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Israeli settlers watching, wary of Palestinian UN bid

09-21-2011 11:19 BJT

by Dave Bender, Gur Salomon

JERUSALEM, Sept. 20 (Xinhua) -- The United Nations General Assembly in New York is preparing for the prospect of recognizing an independent Palestinian state in parts or all the territories that Israel captured in the 1967 war.

Israeli Prime Minister Benjamin Netanyahu and Palestinian National Authority President Mahmoud Abbas are both due to address the world body on Friday.

Tensions along the East River in New York are running high as negotiators from both sides, with U.S. and Quartet help, try to hammer out a negotiated compromise before then.

Whatever the outcome, more than 300,000 Jewish residents of some 120 communities in the West Bank are watching and waiting to see if the sparks of the diplomatic clash ignite a political bushfire among their Arab neighbors, one that could sweep through their settlements, as well.

But "There's no pressure in the air here," said 33-year-old Yisrael Gantz of the 1,200-member town of Psagot, which is located a few miles north of Jerusalem -- and more to the point, next to Ramallah -- home to the Palestinian government.

"We are very relaxed here," insists Gantz, who is married with six children, as preschool children played behind him at a daycare center. "You can see the children around, daily life continues as usual, " Gantz told Xinhua Monday.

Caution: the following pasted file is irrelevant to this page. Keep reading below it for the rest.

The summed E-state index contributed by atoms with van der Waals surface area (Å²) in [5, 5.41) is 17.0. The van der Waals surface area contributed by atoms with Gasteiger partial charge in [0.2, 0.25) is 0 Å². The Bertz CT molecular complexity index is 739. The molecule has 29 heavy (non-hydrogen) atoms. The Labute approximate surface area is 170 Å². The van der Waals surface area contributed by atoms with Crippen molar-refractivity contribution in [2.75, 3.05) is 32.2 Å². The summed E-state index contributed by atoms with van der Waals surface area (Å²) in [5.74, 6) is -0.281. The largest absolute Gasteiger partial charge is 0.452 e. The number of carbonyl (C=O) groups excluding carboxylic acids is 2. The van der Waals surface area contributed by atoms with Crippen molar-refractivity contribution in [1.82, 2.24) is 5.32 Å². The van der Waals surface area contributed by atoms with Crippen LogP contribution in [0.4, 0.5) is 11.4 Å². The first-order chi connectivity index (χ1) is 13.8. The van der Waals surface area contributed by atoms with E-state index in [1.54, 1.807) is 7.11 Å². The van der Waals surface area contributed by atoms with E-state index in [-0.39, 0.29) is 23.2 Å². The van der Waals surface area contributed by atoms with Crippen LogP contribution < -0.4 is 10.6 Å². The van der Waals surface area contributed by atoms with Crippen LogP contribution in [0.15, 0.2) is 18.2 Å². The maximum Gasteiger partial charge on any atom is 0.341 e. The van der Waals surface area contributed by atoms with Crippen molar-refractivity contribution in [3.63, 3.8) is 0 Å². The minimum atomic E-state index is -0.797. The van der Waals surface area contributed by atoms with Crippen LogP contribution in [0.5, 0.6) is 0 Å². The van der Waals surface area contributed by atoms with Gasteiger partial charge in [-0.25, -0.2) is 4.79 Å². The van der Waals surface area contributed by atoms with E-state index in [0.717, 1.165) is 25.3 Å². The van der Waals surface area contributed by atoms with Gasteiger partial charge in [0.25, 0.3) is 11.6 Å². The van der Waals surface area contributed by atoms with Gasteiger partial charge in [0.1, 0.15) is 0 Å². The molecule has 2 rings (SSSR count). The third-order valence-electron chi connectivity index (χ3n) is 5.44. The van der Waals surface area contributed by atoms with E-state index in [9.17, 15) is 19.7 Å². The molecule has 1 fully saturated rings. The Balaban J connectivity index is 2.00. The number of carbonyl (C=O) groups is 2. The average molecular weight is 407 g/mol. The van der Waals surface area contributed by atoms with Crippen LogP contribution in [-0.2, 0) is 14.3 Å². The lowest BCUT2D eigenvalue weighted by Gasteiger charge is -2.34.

Behind the scenes, though, Israeli security officials from several settlements have told Xinhua in recent weeks that the army has helped prep them to deal with an array of scenarios in the wake of the UN vote: from non-violent rallies among both populations; to masses of Palestinians trying to infiltrate Jewish communities; to settlers marching into Palestinian towns; to shooting attacks from both sides.

However, they all downplayed the likelihood of significant outbreaks of either Palestinian or Israeli violence.

One official said that Palestinian dignitaries from several villages near a large settlement bloc south of Jerusalem told him they had too much to lose, both economically and politically, and would do their best to keep a lid on local protests.

For the Israelis' part, Gantz said they've been in this movie before, and knows the well-worn script by heart.

"(Former Palestinian Liberation Organization Chairman Yasser) Arafat addressed the UN with a gun in a holster and an olive branch," he muses.

"We're not worried by it, but are not complacent," either he notes, pointing out "that there are professional teams (in charge of security) who are preparing accordingly, but the daily routine continues."

But while the Israeli army and police have heavily beefed up forces by several battalions-worth throughout the West Bank in recent weeks, and placed some 7,000 cops on duty or standby -- the key word authorities are using with the media is "restraint" -- a restraint backed up by a lot of force if need be.

In our visit to Jewish towns and villages in what Israel refers to as Judea and Samaria -- the Biblical name for the West Bank -- both to the north and south of the city, there were no temporary roadblocks, nor a sense that the army wanted to show its hand.